Transitioning Into Retirement

The five years before you retire can be a critical period for ensuring a successful, and happy, retirement. In addition to key financial decisions, this window comes with some bigger questions about family and next steps. Here’s a guide to help you prepare to retire.

Ask yourself: Am I ready to retire?

At first glance, this may seem easy to answer: You’ve likely prepared for retirement for decades. But there are layers to the question beyond whether you’re ready to sleep in a bit on weekdays.

First, take a pragmatic look at the question. Do you have enough money set aside to retire? Would retiring within the next five years allow you the retirement lifestyle you hope for? Our article asking “When should I retire?” can help you think through some of these financial considerations.

The second question may be harder to answer: Are you emotionally prepared for retirement? Many people find purpose in their work, have friendships with their coworkers, and enjoy the structure of routine. Take a minute to consider life without these elements, and ask if you’re ready for it. If you’re concerned about the transition, read on.

What will you do in retirement?

It’s easy to think that the lifestyle we’ll live in retirement depends solely on how much wealth we accumulate ahead of time. But what if you flipped the script and thought of retirement income as a tool to do what you want? To answer this question, you need to know what you want to do in retirement. Are you retiring TO something or FROM something?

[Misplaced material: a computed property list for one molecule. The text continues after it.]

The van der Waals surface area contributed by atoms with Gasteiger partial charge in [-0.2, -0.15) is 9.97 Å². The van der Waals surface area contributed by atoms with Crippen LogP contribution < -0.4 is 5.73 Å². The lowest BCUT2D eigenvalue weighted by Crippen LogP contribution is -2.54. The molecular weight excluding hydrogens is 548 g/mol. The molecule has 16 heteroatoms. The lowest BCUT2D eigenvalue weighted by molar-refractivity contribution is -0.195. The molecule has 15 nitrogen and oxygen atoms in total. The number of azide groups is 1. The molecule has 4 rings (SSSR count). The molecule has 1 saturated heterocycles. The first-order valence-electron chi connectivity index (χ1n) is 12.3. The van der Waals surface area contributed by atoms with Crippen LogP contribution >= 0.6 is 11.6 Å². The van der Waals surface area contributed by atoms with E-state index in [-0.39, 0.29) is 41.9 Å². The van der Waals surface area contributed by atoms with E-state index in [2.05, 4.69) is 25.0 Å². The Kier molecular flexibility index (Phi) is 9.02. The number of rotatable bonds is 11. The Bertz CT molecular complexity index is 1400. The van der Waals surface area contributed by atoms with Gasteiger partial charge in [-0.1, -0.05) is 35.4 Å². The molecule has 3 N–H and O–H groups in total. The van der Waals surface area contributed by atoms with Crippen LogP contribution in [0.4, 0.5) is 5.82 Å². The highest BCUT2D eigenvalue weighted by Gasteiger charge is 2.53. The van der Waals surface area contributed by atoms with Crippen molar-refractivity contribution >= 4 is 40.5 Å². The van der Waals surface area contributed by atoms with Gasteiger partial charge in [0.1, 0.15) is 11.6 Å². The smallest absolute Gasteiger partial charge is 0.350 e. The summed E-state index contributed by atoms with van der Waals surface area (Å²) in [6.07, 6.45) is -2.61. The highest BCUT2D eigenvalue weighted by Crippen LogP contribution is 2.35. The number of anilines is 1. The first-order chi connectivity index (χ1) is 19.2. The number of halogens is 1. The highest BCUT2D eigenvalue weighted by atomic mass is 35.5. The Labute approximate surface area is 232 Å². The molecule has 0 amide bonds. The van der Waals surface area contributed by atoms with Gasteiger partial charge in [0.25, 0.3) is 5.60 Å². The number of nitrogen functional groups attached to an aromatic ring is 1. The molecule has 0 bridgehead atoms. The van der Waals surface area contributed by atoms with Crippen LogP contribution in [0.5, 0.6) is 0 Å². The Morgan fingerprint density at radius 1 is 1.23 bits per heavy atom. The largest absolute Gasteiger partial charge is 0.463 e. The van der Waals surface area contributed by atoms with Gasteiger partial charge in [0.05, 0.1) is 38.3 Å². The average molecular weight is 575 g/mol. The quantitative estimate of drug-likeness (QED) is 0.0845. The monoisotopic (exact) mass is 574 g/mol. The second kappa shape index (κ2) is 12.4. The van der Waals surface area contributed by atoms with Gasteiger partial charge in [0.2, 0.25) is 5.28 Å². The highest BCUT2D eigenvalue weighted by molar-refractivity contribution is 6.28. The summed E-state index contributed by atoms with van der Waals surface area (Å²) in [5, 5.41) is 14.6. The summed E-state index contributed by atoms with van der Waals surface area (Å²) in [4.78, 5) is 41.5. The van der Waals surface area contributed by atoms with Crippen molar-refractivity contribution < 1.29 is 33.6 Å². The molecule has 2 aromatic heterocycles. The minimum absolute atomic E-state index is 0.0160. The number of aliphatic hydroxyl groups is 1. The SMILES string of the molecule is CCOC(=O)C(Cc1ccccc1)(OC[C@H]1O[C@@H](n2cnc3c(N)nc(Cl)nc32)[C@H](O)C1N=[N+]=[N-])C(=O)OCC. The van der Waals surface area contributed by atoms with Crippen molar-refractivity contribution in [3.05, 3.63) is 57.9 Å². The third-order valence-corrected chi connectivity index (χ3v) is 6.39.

Many Americans think of retirement in vague terms—as a sort of extended vacation where you can do everything you’ve put off during your working years. And while retirement can certainly be that, the novelty may wear off after the first few months (or years).

Consider making a list of what you want to do with your time in retirement. Include some of those extended vacation items, the hobbies you promised to take up if you only had the time, even key events or people that you want to plan around. Here are a few ideas to get you started.

  • Volunteer: We frequently hear from people that they want to give back to their communities. You might find a volunteer opportunity that takes advantage of your unique skills, like mentoring local teenagers.
  • Head back to school: Retirement can be a great opportunity to learn for the sake of it (versus in preparation for a job). You might consider learning to play an instrument or even working towards a college degree.
  • A second career: If you’ve always dreamed about the career that got away, you might be able to explore a second career in retirement. How you do this may vary depending on your age, energy level, and the size of your nest egg, but if you’ve always wanted to give a different line of work a try, make note of it.
  • Travel: Perhaps you’ve said for years that you want to travel when you retire. This is a good time to get more specific. When you say travel, do you mean driving cross country in an RV, stopping at national parks along the way? Or do you want to see the great museums of Europe?

Once you have some concrete ideas in mind for what you want to do in retirement, give some real thought to how you’re going to spend a typical week, and consider actually writing down a hypothetical schedule.